Bite-sized content tests bring Dick’s impressive results
When many retailers nationwide were forced to operate as e-commerce-only companies in March of 2020 due to pandemic-related lockdowns, Shawn Wilkinson, e-commerce program manager for personalization at Dick’s Sporting Goods, saw an opportunity to launch an initiative that would enhance the company’s ability to reach the right customer. (In Dick’s parlance, the right “athlete”.) Mr. Wilkinson discussed the steps the company took to customize and target its content and the successes it has seen in a session this week at the 2023 NRF Big Show.
Prior to the initiative, Dick’s email communications had been fairly general. By assessing what users were doing on the website, Dick’s undertook a project of customizing email communications to match the interests of the people who were browsing and not converting. This project of segmentation then led to a reassessment of the website content itself.
“I really wanted to focus on getting the right messaging to the right athletes at the right time,” Mr. Wilkinson said.
After determining that the company could segment its web content as necessary and record analytics to determine customer behavior, Mr. Wilkinson’s team implemented its “Art of the Possible” program. The initiative lasted the month of April 2020, and consisted of the team launching as many “lean, scrappy test experiences” as possible on the website to see what worked.
Mr. Wilkinson gave some specific advice for those retailers wanting to undertake similar content customization initiatives:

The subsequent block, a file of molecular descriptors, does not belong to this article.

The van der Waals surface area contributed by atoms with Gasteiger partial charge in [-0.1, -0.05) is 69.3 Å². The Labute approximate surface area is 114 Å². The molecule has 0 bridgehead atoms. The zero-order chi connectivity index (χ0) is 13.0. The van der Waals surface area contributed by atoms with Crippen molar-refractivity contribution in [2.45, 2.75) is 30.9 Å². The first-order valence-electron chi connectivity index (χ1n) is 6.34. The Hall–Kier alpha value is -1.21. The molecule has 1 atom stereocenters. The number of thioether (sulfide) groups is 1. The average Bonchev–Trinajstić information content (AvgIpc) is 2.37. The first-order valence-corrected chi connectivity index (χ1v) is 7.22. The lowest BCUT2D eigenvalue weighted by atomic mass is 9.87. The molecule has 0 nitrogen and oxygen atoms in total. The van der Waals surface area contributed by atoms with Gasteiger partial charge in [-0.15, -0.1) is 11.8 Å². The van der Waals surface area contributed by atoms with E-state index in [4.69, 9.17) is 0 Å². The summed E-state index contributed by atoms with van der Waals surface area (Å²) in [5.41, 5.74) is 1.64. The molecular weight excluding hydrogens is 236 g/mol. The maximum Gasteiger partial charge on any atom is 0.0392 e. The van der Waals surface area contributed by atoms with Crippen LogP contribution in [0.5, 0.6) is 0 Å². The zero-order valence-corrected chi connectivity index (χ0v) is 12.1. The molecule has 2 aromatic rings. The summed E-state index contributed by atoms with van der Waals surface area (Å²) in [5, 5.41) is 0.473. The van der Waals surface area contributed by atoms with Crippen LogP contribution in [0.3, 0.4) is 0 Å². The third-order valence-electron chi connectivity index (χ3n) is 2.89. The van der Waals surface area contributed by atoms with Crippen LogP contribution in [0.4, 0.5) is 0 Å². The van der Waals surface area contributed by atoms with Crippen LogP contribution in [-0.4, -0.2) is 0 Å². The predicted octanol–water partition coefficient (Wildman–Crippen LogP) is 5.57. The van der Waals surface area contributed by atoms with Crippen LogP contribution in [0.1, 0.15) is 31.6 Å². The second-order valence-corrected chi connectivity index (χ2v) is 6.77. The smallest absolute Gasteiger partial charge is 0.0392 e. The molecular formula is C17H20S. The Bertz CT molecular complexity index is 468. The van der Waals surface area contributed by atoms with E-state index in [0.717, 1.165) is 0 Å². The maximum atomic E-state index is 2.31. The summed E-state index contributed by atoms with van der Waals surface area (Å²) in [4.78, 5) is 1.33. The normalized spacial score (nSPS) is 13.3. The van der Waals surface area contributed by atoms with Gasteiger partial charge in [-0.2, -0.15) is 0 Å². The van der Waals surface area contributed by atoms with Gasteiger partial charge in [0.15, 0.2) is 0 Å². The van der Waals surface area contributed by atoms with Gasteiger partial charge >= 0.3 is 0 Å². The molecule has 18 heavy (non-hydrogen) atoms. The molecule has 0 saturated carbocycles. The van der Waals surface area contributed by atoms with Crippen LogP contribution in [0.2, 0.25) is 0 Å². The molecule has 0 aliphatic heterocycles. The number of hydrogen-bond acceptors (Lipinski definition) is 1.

- Get cross-functional buy-in within the enterprise;
- Think of a mission statement and vision;
- Set clear KPIs to measure success, iterate and demonstrate the value of the program to get further executive buy-in.
He also suggested that retailers can find success with personalization through doing “bite-sized” tests.
“You don’t have to do these giant, grand tests that stretch across your entire shopping journey,” said Mr. Wilkinson. “You can do something very small, very easy, and I think that’s really the part that trips up a lot of people. You’re trying to go after this big idea because you want to… have this big impact. It’s OK to start small and it’s OK for the test not to always work out… it matters what you’re learning.”
DISCUSSION QUESTIONS: Do you agree with Mr. Wilkinson’s position that bite-sized content tests are a good way to pursue customization and personalization with email, web content, etc.? Do you see content customization as becoming more vital to conversions, and how can retailers most effectively customize and segment their digital content?